Professor Bernhard Baune, head of psychiatry at the University of Adelaide, SA, says the drug is considered the gold standard for treatment of bipolar disorder, although its exact mechanism is still not fully understood.

“Since its discovery, obviously other medications have come to market which are quite different in terms of their pharmacology and the way they work in the brain to lithium,” Professor Baune says. “These drugs have not replaced or outdated lithium.”

He stresses that lithium doesn’t work in at least one-third of patients, but he has been leading research to help identify those it will help to avoid the trial-and-error in starting treatment.


Earn CPD points with our How to Treat: Why, when and how to prescribe lithium


Professor Baune and colleagues recently published the findings of their lithium study in JAMA Psychiatry, which found that the group of patients with bipolar disorder who had a poor response to lithium all shared one common trait: they had a higher genetic risk of schizophrenia.

“We also identified new genes in the immune system that may play an important role in the underlying pathways of lithium, so the immune system is probably mediating some of the lithium effects,” Professor Baune says.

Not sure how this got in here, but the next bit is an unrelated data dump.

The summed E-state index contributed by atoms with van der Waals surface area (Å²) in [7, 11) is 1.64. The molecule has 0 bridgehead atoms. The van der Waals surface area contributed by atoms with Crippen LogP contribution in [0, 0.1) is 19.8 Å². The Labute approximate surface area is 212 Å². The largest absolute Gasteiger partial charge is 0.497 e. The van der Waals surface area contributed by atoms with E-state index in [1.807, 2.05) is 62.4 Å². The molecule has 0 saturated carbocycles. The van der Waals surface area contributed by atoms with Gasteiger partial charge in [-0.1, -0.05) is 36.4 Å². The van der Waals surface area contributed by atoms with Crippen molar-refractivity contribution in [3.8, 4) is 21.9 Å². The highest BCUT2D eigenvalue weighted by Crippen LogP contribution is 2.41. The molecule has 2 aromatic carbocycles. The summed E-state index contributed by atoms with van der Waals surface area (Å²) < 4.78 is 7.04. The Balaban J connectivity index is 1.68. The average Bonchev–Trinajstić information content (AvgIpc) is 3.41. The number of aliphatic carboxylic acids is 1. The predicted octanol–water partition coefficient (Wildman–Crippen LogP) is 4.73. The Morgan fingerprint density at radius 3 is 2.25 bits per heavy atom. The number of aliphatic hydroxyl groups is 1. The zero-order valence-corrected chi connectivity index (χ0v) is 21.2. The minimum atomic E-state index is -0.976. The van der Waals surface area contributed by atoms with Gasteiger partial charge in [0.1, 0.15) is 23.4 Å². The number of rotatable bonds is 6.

The next step will be to develop a blood test with biomarkers that reveal which patients will benefit from the drug.

“Such a blood test would change the landscape again and help lithium to be prescribed more broadly and safely. It would also engender more confidence among doctors and patients,” Professor Baune adds.

He says researchers need to continue to work on understanding the biology of how lithium works to ensure patients can be stratified before they start treatment. 

Dr Cade, who died of oesophageal cancer in 1980, didn’t make a fortune from his discoveries despite the millions of patients who have benefited because, as a naturally occurring chemical, lithium salt cannot be patented. But he remains a much-needed inspiration. 

As Professor Baune points out: “We need more innovation in psychiatry to try new things, which is something John Cade obviously did.”

Additional reporting by Paul Smith